So long as we are in the eye of the Covid-19 storm, the ECB will not face serious obstacles to implement its purchase programme. Yet, even once the crisis is over, budget deficits will continue to loom large, and the ECB will not be necessarily able to keep buying government bonds. For instance, if inflation were to rise above 2% for some time, it would be difficult to justify such purchases for strict monetary purposes. Developing mutualisation tools would also be a way to bring monetary policy back to its original function, rebalancing the policy mix away from it without automatically resorting to fiscal transfers across the Member States. If de facto monetary financing is a good solution for the short to medium term only, over the long run some form of mutualisation, combined with centralised fiscal capacity and a safe asset as macroeconomic stabilisation tools, would be required.
A three-pronged approach
As European leaders prepare for the all-important decisions of the next summit, it is important to spell out what they should respond to and how the different tools could be helpful. The approach should be a three-pronged strategy to 1/ avoid a financial crisis, 2/ limit the economic damage, 3/ support the recovery of the economy after the shock.
Primum vivere deinde philosophari, i.e. first the Eurozone and individual countries need to survive, and then we can discuss future strategies. This is to say that first and foremost, Eurozone policymakers need to avoid a repeat of the 2010-2011 government debt crisis. Some countries have entered the crisis with high debt levels and some others not, but it is in the interest of everyone to avoid financial distress. For that, Italy and other peripheral countries would have to ask an Enhanced Conditions Credit Line (ECCL) by the ESM, which currently has €410bn of resources that could be used to support countries. There is an understandable reluctance by Italy and others to go for conditionality when the nature of the shock is beyond the control of any government.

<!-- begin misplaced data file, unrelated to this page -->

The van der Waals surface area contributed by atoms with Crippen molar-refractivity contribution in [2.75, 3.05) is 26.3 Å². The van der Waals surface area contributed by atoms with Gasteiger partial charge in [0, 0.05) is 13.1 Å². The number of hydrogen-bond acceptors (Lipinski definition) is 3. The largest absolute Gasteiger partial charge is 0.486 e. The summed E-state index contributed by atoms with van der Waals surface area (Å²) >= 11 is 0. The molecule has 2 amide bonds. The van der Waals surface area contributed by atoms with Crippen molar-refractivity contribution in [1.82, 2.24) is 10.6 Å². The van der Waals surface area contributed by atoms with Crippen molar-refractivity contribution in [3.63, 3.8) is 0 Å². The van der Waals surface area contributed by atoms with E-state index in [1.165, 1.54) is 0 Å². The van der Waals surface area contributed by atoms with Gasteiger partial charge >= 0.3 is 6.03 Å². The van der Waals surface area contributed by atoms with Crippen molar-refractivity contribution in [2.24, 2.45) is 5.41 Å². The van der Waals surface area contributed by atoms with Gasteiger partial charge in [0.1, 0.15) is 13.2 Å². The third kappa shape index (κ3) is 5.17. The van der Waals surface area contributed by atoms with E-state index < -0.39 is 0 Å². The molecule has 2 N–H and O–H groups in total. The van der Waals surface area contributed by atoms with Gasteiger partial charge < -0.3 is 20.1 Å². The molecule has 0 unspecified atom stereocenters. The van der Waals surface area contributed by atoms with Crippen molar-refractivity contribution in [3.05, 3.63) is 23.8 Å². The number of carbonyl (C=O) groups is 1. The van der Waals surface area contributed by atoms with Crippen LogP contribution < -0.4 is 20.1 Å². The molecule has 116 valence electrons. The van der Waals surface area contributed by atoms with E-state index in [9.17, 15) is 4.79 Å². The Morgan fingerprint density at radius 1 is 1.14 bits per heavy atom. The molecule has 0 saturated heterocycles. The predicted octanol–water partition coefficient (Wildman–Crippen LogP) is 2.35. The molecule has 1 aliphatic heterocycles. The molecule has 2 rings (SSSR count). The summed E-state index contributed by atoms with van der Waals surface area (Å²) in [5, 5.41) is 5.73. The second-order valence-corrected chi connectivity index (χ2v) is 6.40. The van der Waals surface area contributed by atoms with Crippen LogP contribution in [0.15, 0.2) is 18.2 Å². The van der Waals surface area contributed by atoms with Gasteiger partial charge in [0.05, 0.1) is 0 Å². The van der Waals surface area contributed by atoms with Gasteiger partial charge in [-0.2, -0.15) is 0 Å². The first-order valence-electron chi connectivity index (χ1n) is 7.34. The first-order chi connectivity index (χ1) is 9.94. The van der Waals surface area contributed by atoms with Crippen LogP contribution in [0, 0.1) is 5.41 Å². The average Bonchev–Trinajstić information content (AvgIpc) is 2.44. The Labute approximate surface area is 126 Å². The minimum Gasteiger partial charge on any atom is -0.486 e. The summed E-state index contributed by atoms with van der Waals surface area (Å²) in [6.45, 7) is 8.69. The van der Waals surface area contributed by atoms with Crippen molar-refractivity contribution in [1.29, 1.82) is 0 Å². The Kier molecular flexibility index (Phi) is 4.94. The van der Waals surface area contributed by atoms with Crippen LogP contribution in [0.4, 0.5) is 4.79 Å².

Therefore, the stigma should be dwarfed by multiple requests to these lines of credit and by a watered-down conditionality, mostly linked to proper temporary spending related to the COVID-19 crisis. The credit lines may not even be used, but they would pave the way for the ECB to independently decide to activate the OMT. While current firing power is massive, it is for now limited to year-end and the amount to €1.1Tn.